Return phone calls when you can see that the person is away from their desk (go to voicemail)
Return phone calls after work hours
Delay email responses until tomorrow morning (you can write them today, but don’t let them leave your outbox until tomorrow morning)
Receive an important phone call just as a meeting is reaching the moment where actions will be assigned to people (either phone a friend style, or develop your acting abilities)
Use an old iPhone that regularly runs out of battery (this is a highly plausible tactic, mine is down to about 2 hours of battery)
Always ensure that you are involved in at least 3 projects, and demonstrate massive productivity in the first week of exposure to any new manager or colleague.
“Forget” to switch off the direct to voicemail setting on your phone
Tell your colleagues/team that you have an open-door for them – but that you request that they batch their problems into groups of 10… they can’t interrupt you unless they have accumulated 10 specific issues that they cannot address without your input (usually #1 gets resolved before they get to #5…)
Regularly ask “what could you do to move this forward that does not require anybody’s approval?”
Work with headphones in (whether you are listening to music or not, this also works on airplanes when your neighbour aims to talk for 14 hours)
Keep a charity box on your desk and ask for donations whenever anybody approaches (if you have kids, then ask visitors to your desk to sponsor your kid in a race or something). Bonus edition is to have stickers so that when one person donates, you give them a sticker and then they let others know to avoid your desk unless you wish to donate.
Cultivate a freakish interest in Star Wars, or World Wrestling Foundation, or ancient Greek philosophy, or NLP, or furniture upholstery and engage all visitors in a deep discussion about the merits of your hobby. Freaky hobbies with a plausible connection to your work are ideal.
When asked if you are available to meet, say “yes, I am free this Friday at 6:00am” – puts off all but the most keen time thieves. You will very rarely have to do it.
Bring a regional speciality food to work – I recommend any Icelanders to use “rotting shark meat in vinegar” – and request that anyone who comes to your desk try it.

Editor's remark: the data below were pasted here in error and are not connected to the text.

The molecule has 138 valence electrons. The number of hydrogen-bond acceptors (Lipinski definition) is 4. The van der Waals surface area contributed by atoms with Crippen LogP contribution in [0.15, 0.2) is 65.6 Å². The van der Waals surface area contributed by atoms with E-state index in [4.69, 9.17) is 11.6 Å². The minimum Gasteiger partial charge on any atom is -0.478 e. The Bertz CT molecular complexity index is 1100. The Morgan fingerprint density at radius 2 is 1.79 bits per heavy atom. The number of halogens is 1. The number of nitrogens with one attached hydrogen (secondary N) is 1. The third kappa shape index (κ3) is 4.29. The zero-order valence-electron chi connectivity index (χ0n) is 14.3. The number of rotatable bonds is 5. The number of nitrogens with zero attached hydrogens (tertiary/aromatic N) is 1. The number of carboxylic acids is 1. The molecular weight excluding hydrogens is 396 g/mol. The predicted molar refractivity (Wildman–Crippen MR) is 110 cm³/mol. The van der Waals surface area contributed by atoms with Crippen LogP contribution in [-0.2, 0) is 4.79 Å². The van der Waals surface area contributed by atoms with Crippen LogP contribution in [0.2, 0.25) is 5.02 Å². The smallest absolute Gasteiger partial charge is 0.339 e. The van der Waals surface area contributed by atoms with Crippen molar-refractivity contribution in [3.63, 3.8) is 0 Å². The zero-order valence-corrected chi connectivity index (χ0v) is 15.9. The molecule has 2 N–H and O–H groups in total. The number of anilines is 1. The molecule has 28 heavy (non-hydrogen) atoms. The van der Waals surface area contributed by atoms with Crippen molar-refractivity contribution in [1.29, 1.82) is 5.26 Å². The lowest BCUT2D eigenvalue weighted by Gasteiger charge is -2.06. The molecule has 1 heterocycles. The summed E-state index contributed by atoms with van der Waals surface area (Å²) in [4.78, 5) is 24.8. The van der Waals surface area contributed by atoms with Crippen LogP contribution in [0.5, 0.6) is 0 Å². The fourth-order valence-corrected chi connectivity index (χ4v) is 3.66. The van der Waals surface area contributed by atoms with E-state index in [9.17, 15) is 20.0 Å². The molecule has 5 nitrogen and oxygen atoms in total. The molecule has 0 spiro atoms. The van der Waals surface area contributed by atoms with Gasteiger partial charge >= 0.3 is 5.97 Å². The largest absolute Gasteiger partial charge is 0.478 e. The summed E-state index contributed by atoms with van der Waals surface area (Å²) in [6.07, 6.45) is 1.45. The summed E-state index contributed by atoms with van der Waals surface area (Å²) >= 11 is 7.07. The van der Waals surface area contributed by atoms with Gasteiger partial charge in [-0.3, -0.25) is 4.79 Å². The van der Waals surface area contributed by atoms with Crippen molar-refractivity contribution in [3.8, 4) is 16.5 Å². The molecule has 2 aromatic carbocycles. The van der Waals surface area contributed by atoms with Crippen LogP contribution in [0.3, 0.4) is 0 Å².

Have a large audio recorder device and make a big show of switching it on when anyone comes to interrupt you – tell them that you are on a personal efficiency drive and are making a detailed study of all your interactions and all requests
Cultivate a mysterious illness with unclear symptoms
Remove all other chairs from your office (this made a massive improvement on my meeting time when I was running an airline); another variant is really uncomfortable chairs (especially very low seats)
Eat a rich curry or garlic dish for lunch in your office
Keep saying “that would make a great tweet!” and write down some banal saying from the other person
Advanced Strategic Unavailability
I need your help. What else works for you?
PS You better be very good at establishing a great reputation before you engage seriously in these tactics. If you are not viewed as a strong performer, if you are not delivering measurable results and if you are not gaining good exposure to senior influencers – fix that first (check out The PIE Model). These tactics only work if you are perceived as an “A” player…
I know plenty of financial advisors who would love to spend a few hours reviewing my investments, cash position, investment goals and helping me make a realistic plan.
I know how much I spent on food, travel, housing, school in the last month, year and if I did the sums I could calculate a rough lifetime spend.
You can always earn more money.
Organisations spend small fortunes developing capital expenditure budgets and operational budgets and auditing the cash of the business.
My time, in contrast, goes un-managed. Most organisations have no systematic procedure to eliminate time wasters. They place clear objectives for the use of every dollar, but no barriers on the expenditure of another hour.
My first girlfriend used to tell me that time is like money but with one major difference – at the end of every day, everything you have left unspent is taken away from you. Imagine if you started every day with €240 and you knew that at midnight, any left unspent will be taken away.
Imagine Managing Time Like Companies Budget Capital